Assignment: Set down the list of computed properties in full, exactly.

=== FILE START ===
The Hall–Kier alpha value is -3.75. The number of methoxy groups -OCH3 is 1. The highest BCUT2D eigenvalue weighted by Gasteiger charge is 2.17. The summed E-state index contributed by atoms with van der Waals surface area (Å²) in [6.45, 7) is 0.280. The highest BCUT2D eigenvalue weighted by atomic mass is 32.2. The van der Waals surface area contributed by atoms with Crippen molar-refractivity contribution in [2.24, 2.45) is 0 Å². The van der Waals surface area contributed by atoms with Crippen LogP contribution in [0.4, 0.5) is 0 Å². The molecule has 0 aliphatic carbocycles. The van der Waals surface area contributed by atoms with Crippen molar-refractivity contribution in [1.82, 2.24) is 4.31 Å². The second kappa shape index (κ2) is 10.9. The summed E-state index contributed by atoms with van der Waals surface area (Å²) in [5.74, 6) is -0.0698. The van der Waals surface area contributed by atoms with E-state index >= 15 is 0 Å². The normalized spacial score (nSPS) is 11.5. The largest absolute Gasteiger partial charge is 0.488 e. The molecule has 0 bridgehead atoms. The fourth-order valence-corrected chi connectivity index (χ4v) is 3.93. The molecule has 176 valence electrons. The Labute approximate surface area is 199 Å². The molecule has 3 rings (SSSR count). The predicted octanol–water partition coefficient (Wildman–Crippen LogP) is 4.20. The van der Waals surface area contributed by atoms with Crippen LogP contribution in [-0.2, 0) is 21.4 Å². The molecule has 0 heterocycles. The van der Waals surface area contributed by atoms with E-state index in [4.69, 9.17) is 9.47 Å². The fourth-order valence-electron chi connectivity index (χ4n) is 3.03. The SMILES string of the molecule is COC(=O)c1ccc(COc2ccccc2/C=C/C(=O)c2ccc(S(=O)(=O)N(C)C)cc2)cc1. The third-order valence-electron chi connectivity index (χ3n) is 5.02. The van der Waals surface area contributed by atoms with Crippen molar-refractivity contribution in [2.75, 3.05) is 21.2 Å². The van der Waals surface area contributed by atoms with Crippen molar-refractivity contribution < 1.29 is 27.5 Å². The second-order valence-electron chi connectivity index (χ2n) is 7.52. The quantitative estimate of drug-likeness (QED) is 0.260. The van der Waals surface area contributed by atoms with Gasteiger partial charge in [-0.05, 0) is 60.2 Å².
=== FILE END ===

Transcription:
The Hall–Kier alpha value is -3.75. The number of methoxy groups -OCH3 is 1. The highest BCUT2D eigenvalue weighted by Gasteiger charge is 2.17. The summed E-state index contributed by atoms with van der Waals surface area (Å²) in [6.45, 7) is 0.280. The highest BCUT2D eigenvalue weighted by atomic mass is 32.2. The van der Waals surface area contributed by atoms with Crippen molar-refractivity contribution in [2.24, 2.45) is 0 Å². The van der Waals surface area contributed by atoms with Crippen LogP contribution in [0.4, 0.5) is 0 Å². The molecule has 0 aliphatic carbocycles. The van der Waals surface area contributed by atoms with Crippen molar-refractivity contribution in [1.82, 2.24) is 4.31 Å². The second kappa shape index (κ2) is 10.9. The summed E-state index contributed by atoms with van der Waals surface area (Å²) in [5.74, 6) is -0.0698. The van der Waals surface area contributed by atoms with E-state index >= 15 is 0 Å². The normalized spacial score (nSPS) is 11.5. The largest absolute Gasteiger partial charge is 0.488 e. The molecule has 0 bridgehead atoms. The fourth-order valence-corrected chi connectivity index (χ4v) is 3.93. The molecule has 176 valence electrons. The Labute approximate surface area is 199 Å². The molecule has 3 rings (SSSR count). The predicted octanol–water partition coefficient (Wildman–Crippen LogP) is 4.20. The van der Waals surface area contributed by atoms with Crippen LogP contribution in [-0.2, 0) is 21.4 Å². The molecule has 0 heterocycles. The van der Waals surface area contributed by atoms with E-state index in [4.69, 9.17) is 9.47 Å². The fourth-order valence-electron chi connectivity index (χ4n) is 3.03. The SMILES string of the molecule is COC(=O)c1ccc(COc2ccccc2/C=C/C(=O)c2ccc(S(=O)(=O)N(C)C)cc2)cc1. The third-order valence-electron chi connectivity index (χ3n) is 5.02. The van der Waals surface area contributed by atoms with Crippen molar-refractivity contribution in [2.75, 3.05) is 21.2 Å². The van der Waals surface area contributed by atoms with Crippen molar-refractivity contribution < 1.29 is 27.5 Å². The second-order valence-electron chi connectivity index (χ2n) is 7.52. The quantitative estimate of drug-likeness (QED) is 0.260. The van der Waals surface area contributed by atoms with Gasteiger partial charge in [-0.05, 0) is 60.2 Å².